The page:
Despite facing a $1 billion, 10-year funding windfall from the Massachusetts state government, stakeholders in the state’s powerhouse biocluster must surmount a series of competitive hurdles over that coming decade if the sector is to remain competitive, according to a recent report. [See feature story, this issue, for details on Massachusetts’ life science funding bill.]
According to Super Cluster: Ideas, Perspectives, and Trends Shaping the Global Impact of the Massachusetts Life Sciences Industry, Volume 2, released last week by a panel of industry groups, top of the list of challenges is the Bay State’s slower-than-average bio-industry job growth.
Employment in the Massachusetts life sciences industry in 2006 grew 4.2 percent, or by 3,147 jobs, to 77,247 from 74,100 recorded the previous year. Between 2001 and 2006, the state’s life-science work force grew by 8 percent — no small feat in a state where overall employment declined by 2.5 percent during that same time frame.
The 8-percent life-science job growth was the same as California’s, and both states were slightly below the national life-science job average of increase of 8.3 percent. During 2006, Massachusetts led in the rate of life sciences job growth compared with California (2.4 percent) and the nation (2.2 percent), though California generated twice as many life-science jobs as Massachusetts that year, 6,364 compared with 3,169, respectively.
Job growth in Massachusetts’ “biotechnology” category, which includes pharmaceutical and biotech companies, jumped 28 percent between 2001 and 2006. Medical and testing lab jobs posted a 19-percent job gain, followed by teaching hospitals (16 percent), wholesale trade (12 percent), and two job-losing sectors, pharmaceutical (-3 percent) and medical device and equipment (-8 percent).
That’s just one of Massachusetts’ advantages cited in the Super Cluster report, which was released by the health policy think tank New England Healthcare Institute; the Massachusetts Technology Collaborative, which is the state agency responsible for developing innovation industries; the Massachusetts Life Sciences Center, which is the state agency that will oversee the life sciences initiative; and PricewaterhouseCoopers.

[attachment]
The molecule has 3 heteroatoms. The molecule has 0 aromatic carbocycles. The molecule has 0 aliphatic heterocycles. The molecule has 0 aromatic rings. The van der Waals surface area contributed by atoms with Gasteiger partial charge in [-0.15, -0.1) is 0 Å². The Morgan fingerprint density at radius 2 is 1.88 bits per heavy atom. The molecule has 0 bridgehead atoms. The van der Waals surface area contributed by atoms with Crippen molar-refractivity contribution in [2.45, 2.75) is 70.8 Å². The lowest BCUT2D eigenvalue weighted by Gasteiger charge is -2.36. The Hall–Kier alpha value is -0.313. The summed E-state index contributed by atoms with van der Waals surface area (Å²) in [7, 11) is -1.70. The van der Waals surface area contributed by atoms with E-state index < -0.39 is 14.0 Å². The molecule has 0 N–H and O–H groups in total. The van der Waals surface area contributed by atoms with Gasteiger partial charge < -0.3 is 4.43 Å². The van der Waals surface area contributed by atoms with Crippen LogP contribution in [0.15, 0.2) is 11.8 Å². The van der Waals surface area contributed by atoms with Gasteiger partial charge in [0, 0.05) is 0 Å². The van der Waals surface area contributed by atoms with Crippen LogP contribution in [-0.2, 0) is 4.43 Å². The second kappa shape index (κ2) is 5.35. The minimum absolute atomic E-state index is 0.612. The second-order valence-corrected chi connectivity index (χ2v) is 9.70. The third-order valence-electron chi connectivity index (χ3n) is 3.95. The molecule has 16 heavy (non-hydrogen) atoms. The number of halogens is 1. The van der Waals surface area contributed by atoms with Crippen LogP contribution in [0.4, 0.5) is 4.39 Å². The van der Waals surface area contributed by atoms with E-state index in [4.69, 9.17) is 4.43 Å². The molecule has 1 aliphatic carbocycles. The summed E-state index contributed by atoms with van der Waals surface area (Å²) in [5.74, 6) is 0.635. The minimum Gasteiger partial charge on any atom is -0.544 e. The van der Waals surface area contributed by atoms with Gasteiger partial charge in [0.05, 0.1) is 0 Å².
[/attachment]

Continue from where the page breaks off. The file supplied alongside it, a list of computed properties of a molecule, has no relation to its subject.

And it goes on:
The state’s enviable set of strengths, according to the report, include a rising tide of venture capital investment in early-stage companies. Total private funding in state-based life-science companies rose 11 percent last year to $1.3 billion from $1.2 billion in 2006. In addition, the number of life-science companies winning VC funding rose last year to 133 companies from 108 in 2006, the report found.
But the stagnation of federal funding for research has taken its toll on Massachusetts. The state’s total in US National Institutes of Health grants dipped 4.3 percent between the federal fiscal years ended Sept. 30, 2005, and 2006, from nearly $2.3 billion to just over $2.2 billion.
Other challenges cited by the report include the need for stronger science and math education at the K-12 levels; the state’s high cost of living, including tax rates and housing costs; and growing competition from other nations for life-science employers and their jobs.
BioRegion News spoke last week to Jim Connolly, Northeast life sciences leader with PricewaterhouseCoopers and a report co-author, about its findings and the continuing challenges Massachusetts faces in growing its top-tier life sciences cluster.
Below is an edited version of that interview.
Why did total NIH funding for Massachusetts institutions dip during FY 2006? Did that reflect other states getting more competitive?
2006 is the first time, in at least 10 years, that the state actually went down in NIH funding. We have preliminary data on ’07 which suggests it’s about flat to maybe up slightly. But overall, the past two years, it has been flattish to down. That is something that certainly causes us concern. The reduction of federal dollars could be a real body blow to the industry, because these are the dollars that go into the academic research institutions – the MITs and the Harvards – that can lead to the next generation of companies in Massachusetts. It’s certainly a concern.
We haven’t seen the money going to other states. But I think to the extent that overall NIH funding flattens, and we aren’t getting what someone once referred to as our disproportionate fair share of NIH funds, we’re going take the disproportionate whack in Massachusetts. Something has to fill that breach. So hopefully, an initiative like the [Life Sciences Initiative] bill will be a step in the right direction in filling some of that breach that’s created by the flattening of NIH funding.